Then on a third-and-12 at the NU 27, James Hill bolted for 16 yards on a fullback trap to the 11.
On the next play, Hagan sprinted right on the option, cut up behind the tackle and went untouched into the end zone. Jim Harper's conversion kick put Colorado up 7-3 with 7:20 left in the first quarter.
Nebraska's best offense for the next four possessions was punter Mike Stigge.
While the Huskers staggered through 12 plays for a minus-11 yards, Stigge hit punts of 48, 54, 55 and 45 yards to make things difficult for Colorado.
On the first play of the second quarter, Hagan started a second Buff scoring threat with a 12-yard punt return to the CU 29.
Tailback Lamont Warren contributed two big plays by squirting 12 yards up the middle and then taking a screen pass from Hagan 28 yards to the Nebraska 19.
The Huskers' Hill nailed Hagan for a 3-yard loss, then Colorado lost 5 yards and a down for a lineman illegally touching a forward pass. That forced CU to try a field goal, which Harper faded wide right from 36 yards out with 11:54 left in the half.
After the miss, Colorado's defense set up the next score by nearly pushing Nebraska back into its own end zone.
Brown covered a fumbled pitch for minus 5 yards. Then McCant was sacked on consecutive plays for losses of 3 and 10 yards back to the NU 2.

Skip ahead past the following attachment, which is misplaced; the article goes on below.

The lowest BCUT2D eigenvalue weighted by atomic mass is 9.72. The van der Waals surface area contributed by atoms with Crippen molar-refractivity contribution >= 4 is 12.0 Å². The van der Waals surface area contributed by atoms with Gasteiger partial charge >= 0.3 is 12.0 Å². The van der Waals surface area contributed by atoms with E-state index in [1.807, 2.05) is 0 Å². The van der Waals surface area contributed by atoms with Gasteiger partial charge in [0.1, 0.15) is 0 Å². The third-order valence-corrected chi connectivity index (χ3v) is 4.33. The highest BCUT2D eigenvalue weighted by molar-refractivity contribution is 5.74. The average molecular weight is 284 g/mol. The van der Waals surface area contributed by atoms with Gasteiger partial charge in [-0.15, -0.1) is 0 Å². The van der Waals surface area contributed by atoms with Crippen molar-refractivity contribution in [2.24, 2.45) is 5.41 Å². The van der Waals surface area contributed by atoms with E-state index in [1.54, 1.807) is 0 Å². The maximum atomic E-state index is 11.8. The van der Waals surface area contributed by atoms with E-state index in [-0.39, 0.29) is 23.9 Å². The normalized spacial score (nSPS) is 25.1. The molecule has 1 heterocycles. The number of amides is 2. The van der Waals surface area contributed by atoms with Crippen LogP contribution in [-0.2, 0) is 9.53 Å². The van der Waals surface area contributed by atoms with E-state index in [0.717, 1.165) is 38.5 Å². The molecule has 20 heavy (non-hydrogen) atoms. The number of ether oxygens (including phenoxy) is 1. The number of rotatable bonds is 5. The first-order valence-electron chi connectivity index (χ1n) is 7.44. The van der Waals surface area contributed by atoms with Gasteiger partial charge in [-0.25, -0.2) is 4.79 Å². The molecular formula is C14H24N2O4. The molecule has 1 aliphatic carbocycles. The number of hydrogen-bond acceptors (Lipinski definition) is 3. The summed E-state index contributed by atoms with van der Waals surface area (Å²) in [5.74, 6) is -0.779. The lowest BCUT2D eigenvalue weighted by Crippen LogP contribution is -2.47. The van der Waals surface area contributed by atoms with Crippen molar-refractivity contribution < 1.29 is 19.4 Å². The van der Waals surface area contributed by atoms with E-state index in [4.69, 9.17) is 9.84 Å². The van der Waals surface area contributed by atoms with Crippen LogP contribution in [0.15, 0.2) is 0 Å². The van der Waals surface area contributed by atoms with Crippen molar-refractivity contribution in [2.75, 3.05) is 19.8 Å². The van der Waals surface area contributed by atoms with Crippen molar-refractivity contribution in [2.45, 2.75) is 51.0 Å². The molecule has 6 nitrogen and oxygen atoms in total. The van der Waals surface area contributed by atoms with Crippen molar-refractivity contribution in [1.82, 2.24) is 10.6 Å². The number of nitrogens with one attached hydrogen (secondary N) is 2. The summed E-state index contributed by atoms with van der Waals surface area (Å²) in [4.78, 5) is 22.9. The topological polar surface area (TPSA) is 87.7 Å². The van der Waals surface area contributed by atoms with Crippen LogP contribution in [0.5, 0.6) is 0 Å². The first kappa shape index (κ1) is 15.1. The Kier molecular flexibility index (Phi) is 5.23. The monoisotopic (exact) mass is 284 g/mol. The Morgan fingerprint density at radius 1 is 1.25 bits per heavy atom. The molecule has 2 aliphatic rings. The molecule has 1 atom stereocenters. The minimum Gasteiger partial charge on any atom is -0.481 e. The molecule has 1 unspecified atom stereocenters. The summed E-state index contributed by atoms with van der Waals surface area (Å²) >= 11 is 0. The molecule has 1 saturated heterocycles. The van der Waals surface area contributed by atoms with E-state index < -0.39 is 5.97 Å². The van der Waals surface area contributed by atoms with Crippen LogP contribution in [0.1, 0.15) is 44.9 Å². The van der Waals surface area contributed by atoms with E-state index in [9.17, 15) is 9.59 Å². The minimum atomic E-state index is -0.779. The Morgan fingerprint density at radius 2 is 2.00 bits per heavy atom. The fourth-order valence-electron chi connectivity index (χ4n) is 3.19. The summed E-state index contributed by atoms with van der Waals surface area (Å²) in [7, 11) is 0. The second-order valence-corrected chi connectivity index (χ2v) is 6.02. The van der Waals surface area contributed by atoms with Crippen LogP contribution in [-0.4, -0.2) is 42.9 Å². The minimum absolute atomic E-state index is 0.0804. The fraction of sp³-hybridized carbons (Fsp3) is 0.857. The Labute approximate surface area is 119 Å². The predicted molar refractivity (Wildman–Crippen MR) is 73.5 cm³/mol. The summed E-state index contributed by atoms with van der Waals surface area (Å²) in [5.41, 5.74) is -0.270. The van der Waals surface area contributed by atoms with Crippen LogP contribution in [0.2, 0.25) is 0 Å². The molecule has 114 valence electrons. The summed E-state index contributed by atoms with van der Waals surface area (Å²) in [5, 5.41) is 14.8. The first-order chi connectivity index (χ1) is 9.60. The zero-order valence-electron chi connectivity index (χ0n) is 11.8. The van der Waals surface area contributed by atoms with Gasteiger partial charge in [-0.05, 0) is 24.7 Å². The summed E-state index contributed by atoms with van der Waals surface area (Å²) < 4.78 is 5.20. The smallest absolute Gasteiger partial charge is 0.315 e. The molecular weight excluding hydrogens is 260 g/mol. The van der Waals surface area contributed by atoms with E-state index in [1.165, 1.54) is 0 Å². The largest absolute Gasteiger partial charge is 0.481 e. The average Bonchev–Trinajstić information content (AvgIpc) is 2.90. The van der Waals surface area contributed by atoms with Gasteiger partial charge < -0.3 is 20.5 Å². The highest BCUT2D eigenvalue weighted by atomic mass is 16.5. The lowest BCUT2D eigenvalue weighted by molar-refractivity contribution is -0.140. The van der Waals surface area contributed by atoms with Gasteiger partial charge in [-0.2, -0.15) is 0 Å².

Stigge, punting in a hurry, hit a line drive 45-yarder that Hagan ran back 27 yards to the NU 20.
But the Husker defense stiffened, stopping the Buffaloes at the 9. This time, Harper was good on the field goal from 27 yards and a 10-3 Colorado lead with 6:54 left in the half.
McCant's 12-yard run with 5:56 to go in the second quarter was NU's initial first down since the game's first possession. But the march stalled near midfield.
A bad option pitch by Hagan on the next possession didn't cost Colorado the ball, but it nearly cost the Buffs their top running back.
In the pile while smothering the fumble, Warren suffered what was announced as a dislocated left shoulder. But he later returned.
Mitch Berger's 24-yard punt gave Nebraska life at the CU 49 with 1:25 left in the half, and it only took the Huskers one play to take advantage.
Split end Jon Bostick, running a post-and-corner route, slipped past cornerback Deon Figures and made an over-the-shoulder catch of McCant's bomb for a touchdown to make the score 10-9.
The completion was McCant's first after seven straight misfires.
But the normally routine extra-point try became anything but that.
CU middle guard Jeff Brunner burst up the gut to block Bennett's kick. It deflected to linebacker Greg Biekert, who started a weaving 85-yard odyssey that got him into the NU end zone for two points.
NU's Mitchell appeared ready to run Biekert down from behind just beyond midfield. But Biekert cut away from the tackle. He also cut back to slip past tight end William Washington and guard T.J. Slansky to earn the two points for the return and a 12-9 lead with 1:17 left in the half.
Nebraska, leading the country in rushing at 383 yards a game, had 10 yards on the ground at halftime. The Huskers finished with a season-low 112.
CU's Hagan, who missed a series in the fourth quarter with a mild concussion suffered on his second TD run, said the game was frustrating.
"Nebraska is not the better team," he said. "We should have won."
|Yards per carry||3.1||2.8|
Nebraska is 49-20 all-time against Colorado.
|Utah State||Sept. 7|
|Colorado State||Sept. 14|
|Arizona State||Sept. 28|
|Oklahoma State||Oct. 12|
|Kansas State||Oct. 19|
|Iowa State||Nov. 16|
|Miami (FL)||Jan. 1|